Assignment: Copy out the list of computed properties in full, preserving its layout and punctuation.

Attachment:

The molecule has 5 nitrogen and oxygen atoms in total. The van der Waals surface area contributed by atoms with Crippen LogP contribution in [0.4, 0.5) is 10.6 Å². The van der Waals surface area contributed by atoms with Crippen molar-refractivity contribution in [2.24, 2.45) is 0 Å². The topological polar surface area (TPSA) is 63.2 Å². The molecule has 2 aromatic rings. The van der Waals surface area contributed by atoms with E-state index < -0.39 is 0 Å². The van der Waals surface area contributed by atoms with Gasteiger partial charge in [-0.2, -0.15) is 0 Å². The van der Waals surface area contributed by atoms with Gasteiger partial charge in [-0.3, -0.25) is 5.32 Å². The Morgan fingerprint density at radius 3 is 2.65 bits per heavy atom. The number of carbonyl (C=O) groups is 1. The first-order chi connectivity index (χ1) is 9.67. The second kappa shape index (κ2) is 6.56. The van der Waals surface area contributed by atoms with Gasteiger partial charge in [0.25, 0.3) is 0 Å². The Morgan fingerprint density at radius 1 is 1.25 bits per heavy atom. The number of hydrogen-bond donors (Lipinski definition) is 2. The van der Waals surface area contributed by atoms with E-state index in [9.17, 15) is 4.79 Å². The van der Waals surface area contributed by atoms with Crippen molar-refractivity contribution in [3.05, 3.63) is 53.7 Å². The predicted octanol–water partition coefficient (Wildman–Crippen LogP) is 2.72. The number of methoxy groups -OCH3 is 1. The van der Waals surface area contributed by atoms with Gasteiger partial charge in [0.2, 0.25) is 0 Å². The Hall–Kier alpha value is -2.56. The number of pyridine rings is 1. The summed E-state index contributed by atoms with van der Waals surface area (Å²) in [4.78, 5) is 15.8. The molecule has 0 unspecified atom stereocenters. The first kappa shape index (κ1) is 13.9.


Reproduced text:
The molecule has 5 nitrogen and oxygen atoms in total. The van der Waals surface area contributed by atoms with Crippen LogP contribution in [0.4, 0.5) is 10.6 Å². The van der Waals surface area contributed by atoms with Crippen molar-refractivity contribution in [2.24, 2.45) is 0 Å². The topological polar surface area (TPSA) is 63.2 Å². The molecule has 2 aromatic rings. The van der Waals surface area contributed by atoms with E-state index < -0.39 is 0 Å². The van der Waals surface area contributed by atoms with Gasteiger partial charge in [-0.2, -0.15) is 0 Å². The van der Waals surface area contributed by atoms with Gasteiger partial charge in [-0.3, -0.25) is 5.32 Å². The Morgan fingerprint density at radius 3 is 2.65 bits per heavy atom. The number of carbonyl (C=O) groups is 1. The first-order chi connectivity index (χ1) is 9.67. The second kappa shape index (κ2) is 6.56. The van der Waals surface area contributed by atoms with Gasteiger partial charge in [0.25, 0.3) is 0 Å². The Morgan fingerprint density at radius 1 is 1.25 bits per heavy atom. The number of hydrogen-bond donors (Lipinski definition) is 2. The van der Waals surface area contributed by atoms with E-state index in [9.17, 15) is 4.79 Å². The van der Waals surface area contributed by atoms with Crippen molar-refractivity contribution in [3.05, 3.63) is 53.7 Å². The predicted octanol–water partition coefficient (Wildman–Crippen LogP) is 2.72. The number of methoxy groups -OCH3 is 1. The van der Waals surface area contributed by atoms with Gasteiger partial charge in [0.2, 0.25) is 0 Å². The Hall–Kier alpha value is -2.56. The number of pyridine rings is 1. The summed E-state index contributed by atoms with van der Waals surface area (Å²) in [4.78, 5) is 15.8. The molecule has 0 unspecified atom stereocenters. The first kappa shape index (κ1) is 13.9.